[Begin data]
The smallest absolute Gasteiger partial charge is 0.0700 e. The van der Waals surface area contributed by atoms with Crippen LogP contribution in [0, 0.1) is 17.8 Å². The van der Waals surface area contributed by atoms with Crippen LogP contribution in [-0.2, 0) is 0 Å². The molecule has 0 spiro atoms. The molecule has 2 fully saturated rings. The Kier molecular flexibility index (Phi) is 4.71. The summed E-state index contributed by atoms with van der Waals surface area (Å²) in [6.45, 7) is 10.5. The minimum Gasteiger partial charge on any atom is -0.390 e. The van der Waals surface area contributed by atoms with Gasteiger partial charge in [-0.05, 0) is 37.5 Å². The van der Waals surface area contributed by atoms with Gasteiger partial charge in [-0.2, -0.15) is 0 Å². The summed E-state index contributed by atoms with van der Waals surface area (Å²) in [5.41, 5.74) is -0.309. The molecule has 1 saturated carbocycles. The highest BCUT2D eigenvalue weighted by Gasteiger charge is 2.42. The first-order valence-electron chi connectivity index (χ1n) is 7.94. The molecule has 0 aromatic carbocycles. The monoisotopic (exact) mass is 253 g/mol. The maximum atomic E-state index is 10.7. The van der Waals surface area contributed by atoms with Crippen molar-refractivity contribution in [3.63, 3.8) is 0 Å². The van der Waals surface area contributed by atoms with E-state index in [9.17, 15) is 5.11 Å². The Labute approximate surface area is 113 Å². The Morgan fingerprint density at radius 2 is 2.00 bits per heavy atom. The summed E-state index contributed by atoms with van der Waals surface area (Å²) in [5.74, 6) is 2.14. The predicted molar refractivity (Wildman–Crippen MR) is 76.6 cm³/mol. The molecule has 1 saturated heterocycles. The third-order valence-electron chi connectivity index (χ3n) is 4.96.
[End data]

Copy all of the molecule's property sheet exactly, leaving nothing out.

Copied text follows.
The smallest absolute Gasteiger partial charge is 0.0700 e. The van der Waals surface area contributed by atoms with Crippen LogP contribution in [0, 0.1) is 17.8 Å². The van der Waals surface area contributed by atoms with Crippen LogP contribution in [-0.2, 0) is 0 Å². The molecule has 0 spiro atoms. The molecule has 2 fully saturated rings. The Kier molecular flexibility index (Phi) is 4.71. The summed E-state index contributed by atoms with van der Waals surface area (Å²) in [6.45, 7) is 10.5. The minimum Gasteiger partial charge on any atom is -0.390 e. The van der Waals surface area contributed by atoms with Gasteiger partial charge in [-0.05, 0) is 37.5 Å². The van der Waals surface area contributed by atoms with Gasteiger partial charge in [-0.2, -0.15) is 0 Å². The summed E-state index contributed by atoms with van der Waals surface area (Å²) in [5.41, 5.74) is -0.309. The molecule has 1 saturated carbocycles. The highest BCUT2D eigenvalue weighted by Gasteiger charge is 2.42. The first-order valence-electron chi connectivity index (χ1n) is 7.94. The molecule has 0 aromatic carbocycles. The monoisotopic (exact) mass is 253 g/mol. The maximum atomic E-state index is 10.7. The van der Waals surface area contributed by atoms with Crippen molar-refractivity contribution in [3.63, 3.8) is 0 Å². The van der Waals surface area contributed by atoms with E-state index in [9.17, 15) is 5.11 Å². The Labute approximate surface area is 113 Å². The Morgan fingerprint density at radius 2 is 2.00 bits per heavy atom. The summed E-state index contributed by atoms with van der Waals surface area (Å²) in [5.74, 6) is 2.14. The predicted molar refractivity (Wildman–Crippen MR) is 76.6 cm³/mol. The molecule has 1 saturated heterocycles. The third-order valence-electron chi connectivity index (χ3n) is 4.96.